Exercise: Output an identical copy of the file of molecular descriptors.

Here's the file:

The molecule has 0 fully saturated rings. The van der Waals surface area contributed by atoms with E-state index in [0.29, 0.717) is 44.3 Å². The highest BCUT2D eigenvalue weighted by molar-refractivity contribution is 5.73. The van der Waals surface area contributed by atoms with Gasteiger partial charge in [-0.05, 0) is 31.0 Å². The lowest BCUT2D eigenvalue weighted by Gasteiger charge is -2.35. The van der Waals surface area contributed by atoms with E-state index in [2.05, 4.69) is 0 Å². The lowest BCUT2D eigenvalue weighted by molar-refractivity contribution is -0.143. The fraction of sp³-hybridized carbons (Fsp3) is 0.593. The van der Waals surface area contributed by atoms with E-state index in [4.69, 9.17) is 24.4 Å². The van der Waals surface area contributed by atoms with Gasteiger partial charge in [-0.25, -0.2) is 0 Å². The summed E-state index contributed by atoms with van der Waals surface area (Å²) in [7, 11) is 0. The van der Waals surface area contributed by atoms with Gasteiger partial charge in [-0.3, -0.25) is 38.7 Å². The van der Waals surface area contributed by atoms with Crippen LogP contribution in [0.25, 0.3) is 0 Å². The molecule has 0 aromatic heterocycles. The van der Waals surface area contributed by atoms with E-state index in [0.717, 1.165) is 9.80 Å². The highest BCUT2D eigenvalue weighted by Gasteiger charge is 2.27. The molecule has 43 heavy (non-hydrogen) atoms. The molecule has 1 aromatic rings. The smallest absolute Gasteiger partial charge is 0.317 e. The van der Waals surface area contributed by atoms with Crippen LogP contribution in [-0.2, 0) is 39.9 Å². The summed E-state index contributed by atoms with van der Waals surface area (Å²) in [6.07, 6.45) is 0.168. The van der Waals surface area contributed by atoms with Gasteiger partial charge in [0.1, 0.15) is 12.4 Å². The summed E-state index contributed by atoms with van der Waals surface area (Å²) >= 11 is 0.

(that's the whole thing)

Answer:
The molecule has 0 fully saturated rings. The van der Waals surface area contributed by atoms with E-state index in [0.29, 0.717) is 44.3 Å². The highest BCUT2D eigenvalue weighted by molar-refractivity contribution is 5.73. The van der Waals surface area contributed by atoms with Gasteiger partial charge in [-0.05, 0) is 31.0 Å². The lowest BCUT2D eigenvalue weighted by Gasteiger charge is -2.35. The van der Waals surface area contributed by atoms with E-state index in [2.05, 4.69) is 0 Å². The lowest BCUT2D eigenvalue weighted by molar-refractivity contribution is -0.143. The fraction of sp³-hybridized carbons (Fsp3) is 0.593. The van der Waals surface area contributed by atoms with E-state index in [4.69, 9.17) is 24.4 Å². The van der Waals surface area contributed by atoms with Gasteiger partial charge in [-0.25, -0.2) is 0 Å². The summed E-state index contributed by atoms with van der Waals surface area (Å²) in [7, 11) is 0. The van der Waals surface area contributed by atoms with Gasteiger partial charge in [-0.3, -0.25) is 38.7 Å². The van der Waals surface area contributed by atoms with Crippen LogP contribution in [0.25, 0.3) is 0 Å². The molecule has 0 aromatic heterocycles. The van der Waals surface area contributed by atoms with E-state index in [0.717, 1.165) is 9.80 Å². The highest BCUT2D eigenvalue weighted by Gasteiger charge is 2.27. The molecule has 43 heavy (non-hydrogen) atoms. The molecule has 1 aromatic rings. The smallest absolute Gasteiger partial charge is 0.317 e. The van der Waals surface area contributed by atoms with Crippen LogP contribution in [-0.2, 0) is 39.9 Å². The summed E-state index contributed by atoms with van der Waals surface area (Å²) in [6.07, 6.45) is 0.168. The van der Waals surface area contributed by atoms with Gasteiger partial charge in [0.1, 0.15) is 12.4 Å². The summed E-state index contributed by atoms with van der Waals surface area (Å²) >= 11 is 0.